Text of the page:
Portland Fred Meyer LEEDs the Way

November 12, 2008

A southeast Portland, Oregon retail store is undergoing renovations intended to help it achieve LEED (Leadership in Energy and Environmental Design) Silver certification.  If it reaches its goal, it will be the first retail store in Oregon and the first of Cincinnati-based Kroger Co.’s stores to do so.

“In the Northwest, we are immersed in the culture of sustainability, and we’ve been working on establishing sustainable practices for a long time when it comes to issues like energy efficiency, recycling and storm water management,” said Randall Douthit, group vice president for facility engineering for Fred Meyer. “Working toward LEED certification is really a national evolutionary step in our progress.”

Some of the features of the newly-renovated store will include:

  • Increased insulation on exterior walls to reduce energy costs.
  • Water-saving fixtures in bathrooms and kitchens.
  • More efficient ventilation and refrigeration systems.
  • Skylights in the ceiling for increased daylighting.
  • Concrete floors that do not require chemicals to be kept clean.
  • The store aims to recycle 70 percent of its waste, focusing on paper, glass, plastic, cardboard, and metal.

The renovation was designed by Portland architecture firm Mulvanny G2, and will be complete in Spring of 2009.  The project will cost more than the average renovation for Fred Meyer ($15 million as opposed to the more usual $12 million).  But, according to Justin Doak, who manages the LEED for Retail program, the extra investment is worth it.  “It’s a natural fit for supermarkets.  Their energy bills are so high because of refrigeration that they are constantly looking for ways to become more efficient. So, it’s a little more money upfront in construction costs but tremendous savings in the long run. And it’s the right thing for the environment.”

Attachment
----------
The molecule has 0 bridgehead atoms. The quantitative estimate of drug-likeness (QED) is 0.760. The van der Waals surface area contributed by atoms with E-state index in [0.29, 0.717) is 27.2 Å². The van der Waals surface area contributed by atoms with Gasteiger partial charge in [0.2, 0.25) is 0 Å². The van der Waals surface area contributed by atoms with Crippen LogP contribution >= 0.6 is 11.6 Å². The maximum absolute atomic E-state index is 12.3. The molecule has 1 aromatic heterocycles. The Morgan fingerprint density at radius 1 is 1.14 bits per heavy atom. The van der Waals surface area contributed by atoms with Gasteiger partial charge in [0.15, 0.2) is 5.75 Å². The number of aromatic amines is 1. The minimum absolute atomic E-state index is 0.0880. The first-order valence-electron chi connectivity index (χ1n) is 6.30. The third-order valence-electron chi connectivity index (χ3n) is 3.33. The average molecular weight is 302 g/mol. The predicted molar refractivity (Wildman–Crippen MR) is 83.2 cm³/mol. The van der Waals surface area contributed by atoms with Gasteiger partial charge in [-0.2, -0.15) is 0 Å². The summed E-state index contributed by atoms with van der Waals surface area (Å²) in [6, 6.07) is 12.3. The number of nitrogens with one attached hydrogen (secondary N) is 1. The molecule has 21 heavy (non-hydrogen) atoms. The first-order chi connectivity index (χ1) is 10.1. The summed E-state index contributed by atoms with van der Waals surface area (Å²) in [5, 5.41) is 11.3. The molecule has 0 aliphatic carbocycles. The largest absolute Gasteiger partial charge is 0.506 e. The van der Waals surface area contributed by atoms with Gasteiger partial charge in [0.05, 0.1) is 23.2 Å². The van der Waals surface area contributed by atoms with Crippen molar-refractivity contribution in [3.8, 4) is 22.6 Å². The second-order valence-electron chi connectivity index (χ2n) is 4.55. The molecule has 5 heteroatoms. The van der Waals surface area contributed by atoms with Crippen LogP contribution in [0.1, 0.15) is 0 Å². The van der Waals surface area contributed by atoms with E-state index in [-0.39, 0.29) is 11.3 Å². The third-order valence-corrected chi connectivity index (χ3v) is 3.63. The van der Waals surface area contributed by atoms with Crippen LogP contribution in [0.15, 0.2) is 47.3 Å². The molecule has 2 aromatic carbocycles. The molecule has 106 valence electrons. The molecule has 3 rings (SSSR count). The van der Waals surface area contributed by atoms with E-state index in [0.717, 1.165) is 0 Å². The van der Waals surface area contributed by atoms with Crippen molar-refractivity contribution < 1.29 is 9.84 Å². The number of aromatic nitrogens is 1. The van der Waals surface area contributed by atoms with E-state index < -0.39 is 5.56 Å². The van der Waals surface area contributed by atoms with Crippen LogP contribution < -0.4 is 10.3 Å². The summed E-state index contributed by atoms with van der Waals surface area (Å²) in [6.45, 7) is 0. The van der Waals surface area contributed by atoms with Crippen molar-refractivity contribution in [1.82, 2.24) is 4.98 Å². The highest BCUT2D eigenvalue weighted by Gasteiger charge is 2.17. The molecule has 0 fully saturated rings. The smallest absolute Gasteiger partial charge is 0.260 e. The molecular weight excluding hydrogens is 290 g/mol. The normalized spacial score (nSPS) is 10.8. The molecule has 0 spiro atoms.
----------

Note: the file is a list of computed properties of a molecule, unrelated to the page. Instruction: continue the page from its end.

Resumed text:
Kroger is looking at this project as a pilot so they can assess the returns on their investment.  “Everyone’s been very supportive,” Douthit said. “But at the same time we want to see how it goes, how the costs add up before we decide if we’re going to take this approach to other stores.”  Other stores such as Walmart and Safeway and working with the US Green Building Council on a pilot program for chain stores.

 

Image credit: Stewart at Flickr under a Creative Commons License


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Dawn Killough

Dawn has over 15 years experience in the construction industry and is the author of Green Building Design 101, an e-book available from Amazon. She is a LEED AP and Certified Green Building Advisor, and has worked on the LEED Certification of three projects in Salem, Oregon.

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